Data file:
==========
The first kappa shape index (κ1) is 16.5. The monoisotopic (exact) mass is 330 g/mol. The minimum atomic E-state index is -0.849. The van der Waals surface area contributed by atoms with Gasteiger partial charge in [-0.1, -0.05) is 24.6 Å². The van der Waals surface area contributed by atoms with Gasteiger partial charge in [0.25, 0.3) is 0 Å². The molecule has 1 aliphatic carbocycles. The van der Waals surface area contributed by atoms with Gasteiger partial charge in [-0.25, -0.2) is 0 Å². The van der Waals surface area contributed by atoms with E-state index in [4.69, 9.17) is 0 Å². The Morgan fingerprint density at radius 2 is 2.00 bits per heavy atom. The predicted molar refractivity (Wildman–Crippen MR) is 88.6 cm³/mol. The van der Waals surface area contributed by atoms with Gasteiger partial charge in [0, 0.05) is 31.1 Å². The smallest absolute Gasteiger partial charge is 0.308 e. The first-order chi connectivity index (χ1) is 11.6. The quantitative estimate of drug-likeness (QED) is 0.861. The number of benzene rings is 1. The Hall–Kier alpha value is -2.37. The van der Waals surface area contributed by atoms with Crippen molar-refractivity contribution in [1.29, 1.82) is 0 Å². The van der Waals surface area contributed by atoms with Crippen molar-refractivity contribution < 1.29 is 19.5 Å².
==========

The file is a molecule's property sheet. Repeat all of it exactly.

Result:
The first kappa shape index (κ1) is 16.5. The monoisotopic (exact) mass is 330 g/mol. The minimum atomic E-state index is -0.849. The van der Waals surface area contributed by atoms with Gasteiger partial charge in [-0.1, -0.05) is 24.6 Å². The van der Waals surface area contributed by atoms with Gasteiger partial charge in [0.25, 0.3) is 0 Å². The molecule has 1 aliphatic carbocycles. The van der Waals surface area contributed by atoms with Gasteiger partial charge in [-0.25, -0.2) is 0 Å². The van der Waals surface area contributed by atoms with E-state index in [4.69, 9.17) is 0 Å². The Morgan fingerprint density at radius 2 is 2.00 bits per heavy atom. The predicted molar refractivity (Wildman–Crippen MR) is 88.6 cm³/mol. The van der Waals surface area contributed by atoms with Gasteiger partial charge in [0, 0.05) is 31.1 Å². The smallest absolute Gasteiger partial charge is 0.308 e. The first-order chi connectivity index (χ1) is 11.6. The quantitative estimate of drug-likeness (QED) is 0.861. The number of benzene rings is 1. The Hall–Kier alpha value is -2.37. The van der Waals surface area contributed by atoms with Crippen molar-refractivity contribution in [1.29, 1.82) is 0 Å². The van der Waals surface area contributed by atoms with Crippen molar-refractivity contribution < 1.29 is 19.5 Å².